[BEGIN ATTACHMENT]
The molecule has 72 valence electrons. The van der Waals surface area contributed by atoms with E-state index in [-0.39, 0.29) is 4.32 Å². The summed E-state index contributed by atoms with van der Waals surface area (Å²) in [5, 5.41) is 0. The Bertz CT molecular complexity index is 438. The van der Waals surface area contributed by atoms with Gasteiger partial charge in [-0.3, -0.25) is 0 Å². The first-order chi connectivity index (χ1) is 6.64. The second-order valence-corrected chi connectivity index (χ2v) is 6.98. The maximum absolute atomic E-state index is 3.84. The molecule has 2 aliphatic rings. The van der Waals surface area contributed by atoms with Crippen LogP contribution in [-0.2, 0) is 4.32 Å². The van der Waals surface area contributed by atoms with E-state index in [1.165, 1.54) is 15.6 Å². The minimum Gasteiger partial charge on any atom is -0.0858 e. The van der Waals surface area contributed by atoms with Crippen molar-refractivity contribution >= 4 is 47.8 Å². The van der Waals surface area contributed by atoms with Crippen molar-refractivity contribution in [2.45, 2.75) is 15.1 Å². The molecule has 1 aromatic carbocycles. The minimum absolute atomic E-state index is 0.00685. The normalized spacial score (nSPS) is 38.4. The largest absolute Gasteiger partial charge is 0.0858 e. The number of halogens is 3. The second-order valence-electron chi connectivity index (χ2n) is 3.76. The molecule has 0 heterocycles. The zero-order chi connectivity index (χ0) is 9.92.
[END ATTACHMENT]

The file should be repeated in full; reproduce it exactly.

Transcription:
The molecule has 72 valence electrons. The van der Waals surface area contributed by atoms with E-state index in [-0.39, 0.29) is 4.32 Å². The summed E-state index contributed by atoms with van der Waals surface area (Å²) in [5, 5.41) is 0. The Bertz CT molecular complexity index is 438. The van der Waals surface area contributed by atoms with Gasteiger partial charge in [-0.3, -0.25) is 0 Å². The first-order chi connectivity index (χ1) is 6.64. The second-order valence-corrected chi connectivity index (χ2v) is 6.98. The maximum absolute atomic E-state index is 3.84. The molecule has 2 aliphatic rings. The van der Waals surface area contributed by atoms with Crippen LogP contribution in [-0.2, 0) is 4.32 Å². The van der Waals surface area contributed by atoms with E-state index in [1.165, 1.54) is 15.6 Å². The minimum Gasteiger partial charge on any atom is -0.0858 e. The van der Waals surface area contributed by atoms with Crippen molar-refractivity contribution >= 4 is 47.8 Å². The van der Waals surface area contributed by atoms with Crippen molar-refractivity contribution in [2.45, 2.75) is 15.1 Å². The molecule has 1 aromatic carbocycles. The minimum absolute atomic E-state index is 0.00685. The normalized spacial score (nSPS) is 38.4. The largest absolute Gasteiger partial charge is 0.0858 e. The number of halogens is 3. The second-order valence-electron chi connectivity index (χ2n) is 3.76. The molecule has 0 heterocycles. The zero-order chi connectivity index (χ0) is 9.92.